Without Shakespeare's use of stage directions, it is up to the director to determine who Ophelia gives her flowers to.  Based on flower symbolism, what might be your thoughts?  The director of the Mel Gibson version (not sure if it was Mel or not) used chicken bones and a nail instead of flowers... the nail went to Claudius.  In the Olivier version, Ophelia puts pansies on Hamlet's empty chair.  If you were the director, who would you have Ophelia give the specific flowers to and why?

I must say that I disagree with the premise that the flowers can be given to anyone.  While stage directions are lacking, the named flowers in Ophelia's lines would do the direction themselves.   (Amy, I'm sure you meant Elizabethan and not Victorians! :)

The first, rosemary and pansies, are surely handed to her brother.  Rosemary was particularly used in both funeral and bridal wreaths.  One can't help but feel the sentiment exuded in such a selection:  a plea for remembrance for the bride of death.  These were given along with pansies, the symbol of thought and contemplation.   

The majority of Ophelia’s bouquet, however, certainly went to Hamlet. 

 “There’s fennel for you, and columbines; there’s rue for you, and here’s some for me…O, you must wear your rue with a difference...There’s a daisy.  I would give you some violets, but they wither’d all when my father died.”

Fennel symbolized cuckoldry; columbines, falseness. The rue, I expect, also went to Hamlet.  Note the clever play on words, as “rue” is a flower as well as another name for sorrow. 

Daisies stood for unhappiness in love; violets, faithfulness.  The violets are an especially good barb for Hamlet given his lack of the quality, and when paired together, the unfaithfulness, Hamlet’s responsibility for Polonius’ death, there can be no other recipient. 

linda-allen's profile pic

linda-allen | High School Teacher | (Level 3) Senior Educator

Posted on

Who could possibly top post 2? I'm glad you asked a question about staging. I have not been able to enjoy Hamlet ever since I tried to watch the awful Kenneth Branagh version--and I LOVE Kenneth Branagh. That version was just too bizarre.

I think I would use baby's breath--for the babies not to be--and I would have her throw them off the castle wall.

amy-lepore's profile pic

amy-lepore | High School Teacher | (Level 1) Educator Emeritus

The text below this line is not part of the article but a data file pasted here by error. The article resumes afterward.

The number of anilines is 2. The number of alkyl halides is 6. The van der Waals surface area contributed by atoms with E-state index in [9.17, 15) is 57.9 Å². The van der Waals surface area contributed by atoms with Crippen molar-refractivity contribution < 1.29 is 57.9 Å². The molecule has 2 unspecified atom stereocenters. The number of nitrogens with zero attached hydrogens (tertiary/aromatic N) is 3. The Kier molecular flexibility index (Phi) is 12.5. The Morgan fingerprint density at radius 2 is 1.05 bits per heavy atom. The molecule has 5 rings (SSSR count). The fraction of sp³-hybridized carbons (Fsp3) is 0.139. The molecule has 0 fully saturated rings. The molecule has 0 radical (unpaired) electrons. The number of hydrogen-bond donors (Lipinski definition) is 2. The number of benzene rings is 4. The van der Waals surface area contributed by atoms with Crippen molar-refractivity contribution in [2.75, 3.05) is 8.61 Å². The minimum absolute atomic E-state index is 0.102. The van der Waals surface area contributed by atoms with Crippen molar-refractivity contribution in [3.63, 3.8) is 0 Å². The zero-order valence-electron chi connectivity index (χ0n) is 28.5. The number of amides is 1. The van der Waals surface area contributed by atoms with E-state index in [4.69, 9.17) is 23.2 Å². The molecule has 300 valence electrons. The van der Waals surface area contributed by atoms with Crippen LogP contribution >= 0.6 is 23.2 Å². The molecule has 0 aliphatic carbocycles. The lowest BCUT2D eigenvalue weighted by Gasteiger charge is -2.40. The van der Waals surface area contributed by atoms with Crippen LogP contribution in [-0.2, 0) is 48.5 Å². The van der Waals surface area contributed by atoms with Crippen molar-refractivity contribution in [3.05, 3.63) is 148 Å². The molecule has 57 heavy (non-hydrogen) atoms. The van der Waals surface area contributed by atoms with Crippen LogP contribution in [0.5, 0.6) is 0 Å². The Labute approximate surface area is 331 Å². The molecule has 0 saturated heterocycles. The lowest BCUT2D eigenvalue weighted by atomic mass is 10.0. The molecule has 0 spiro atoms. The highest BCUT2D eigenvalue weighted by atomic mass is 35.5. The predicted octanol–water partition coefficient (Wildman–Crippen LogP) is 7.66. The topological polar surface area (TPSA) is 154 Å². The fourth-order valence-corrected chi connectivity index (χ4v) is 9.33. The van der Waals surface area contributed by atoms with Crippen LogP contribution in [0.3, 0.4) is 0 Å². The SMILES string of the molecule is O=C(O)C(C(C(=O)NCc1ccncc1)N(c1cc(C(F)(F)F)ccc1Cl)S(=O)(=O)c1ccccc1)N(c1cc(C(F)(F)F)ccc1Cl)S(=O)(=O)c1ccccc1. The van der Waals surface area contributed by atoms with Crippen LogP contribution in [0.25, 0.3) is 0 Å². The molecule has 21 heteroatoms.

Posted on

What a great question!  I have always been intrigued by the Victorians and their use of flower symbology to put together hidden messages in the bouquets they sent. 

How about this:

King Claudius--MONKSHOOD: Beware, a deadly foe is near,  danger.  This indicates both the danger permeating Claudius' personality but also the danger to him since Hamlet is Claudius' deadly foe.

Queen Gertrude--OLEANDER: Caution.  Ophelia obviously loves Gertrude and welcomes her affection.  As Gertrude is like a mother and likely may have been Ophelia's mother-in-law, Ophelia warns her about the danger she is in by the company she is keeping.

Hamlet--ROSE, WHITE: Innocence, purity, secrecy, I am worthy of you, silence, friendship, truth, virtue, girlhood, humility spiritual love, but of the soul, reverence, charm, happy love. Ophelia desperately wants Hamlet to realize that she is worthy of his attentions and love and that she would make a good match.

Laertes--QUEEN ANNE'S LACE: Haven.  Ophelia adores her brother and father to the point of physical pain when she follows the advice they give her.  Laertes is her haven, her protector--especially after her father's death.

The Meaning of Flowers http://marriage.about.com/od/flowers/a/flowermean.htm

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risue | Student, Undergraduate | eNotes Newbie

Posted on

I am a student in High School and our assignment is to do a paper over our choice of subject in Hamlet. I chose Ophelia and I was wondering if anyone knows who the "flowers" were given to in the Mel Gibson version of the film?